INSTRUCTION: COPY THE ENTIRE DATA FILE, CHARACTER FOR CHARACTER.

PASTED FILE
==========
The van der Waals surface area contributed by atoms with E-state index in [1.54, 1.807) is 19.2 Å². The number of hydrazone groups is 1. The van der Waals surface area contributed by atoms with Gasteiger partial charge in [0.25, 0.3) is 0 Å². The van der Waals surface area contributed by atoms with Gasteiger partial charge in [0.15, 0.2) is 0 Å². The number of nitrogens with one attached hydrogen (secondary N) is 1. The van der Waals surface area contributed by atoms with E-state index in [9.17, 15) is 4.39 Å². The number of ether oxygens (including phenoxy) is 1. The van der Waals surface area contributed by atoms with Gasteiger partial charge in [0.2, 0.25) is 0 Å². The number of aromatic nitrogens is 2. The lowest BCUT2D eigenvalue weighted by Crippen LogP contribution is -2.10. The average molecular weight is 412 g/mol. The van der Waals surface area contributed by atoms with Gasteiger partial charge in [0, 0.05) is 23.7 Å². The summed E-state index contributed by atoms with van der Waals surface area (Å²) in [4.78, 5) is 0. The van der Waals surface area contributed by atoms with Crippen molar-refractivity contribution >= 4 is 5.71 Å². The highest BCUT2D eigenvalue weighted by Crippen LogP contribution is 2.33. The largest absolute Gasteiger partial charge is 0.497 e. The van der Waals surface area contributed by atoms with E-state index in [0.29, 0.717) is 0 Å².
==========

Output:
The van der Waals surface area contributed by atoms with E-state index in [1.54, 1.807) is 19.2 Å². The number of hydrazone groups is 1. The van der Waals surface area contributed by atoms with Gasteiger partial charge in [0.25, 0.3) is 0 Å². The van der Waals surface area contributed by atoms with Gasteiger partial charge in [0.15, 0.2) is 0 Å². The number of nitrogens with one attached hydrogen (secondary N) is 1. The van der Waals surface area contributed by atoms with E-state index in [9.17, 15) is 4.39 Å². The number of ether oxygens (including phenoxy) is 1. The van der Waals surface area contributed by atoms with Gasteiger partial charge in [0.2, 0.25) is 0 Å². The number of aromatic nitrogens is 2. The lowest BCUT2D eigenvalue weighted by Crippen LogP contribution is -2.10. The average molecular weight is 412 g/mol. The van der Waals surface area contributed by atoms with Gasteiger partial charge in [0, 0.05) is 23.7 Å². The summed E-state index contributed by atoms with van der Waals surface area (Å²) in [4.78, 5) is 0. The van der Waals surface area contributed by atoms with Crippen molar-refractivity contribution >= 4 is 5.71 Å². The highest BCUT2D eigenvalue weighted by Crippen LogP contribution is 2.33. The largest absolute Gasteiger partial charge is 0.497 e. The van der Waals surface area contributed by atoms with E-state index in [0.29, 0.717) is 0 Å².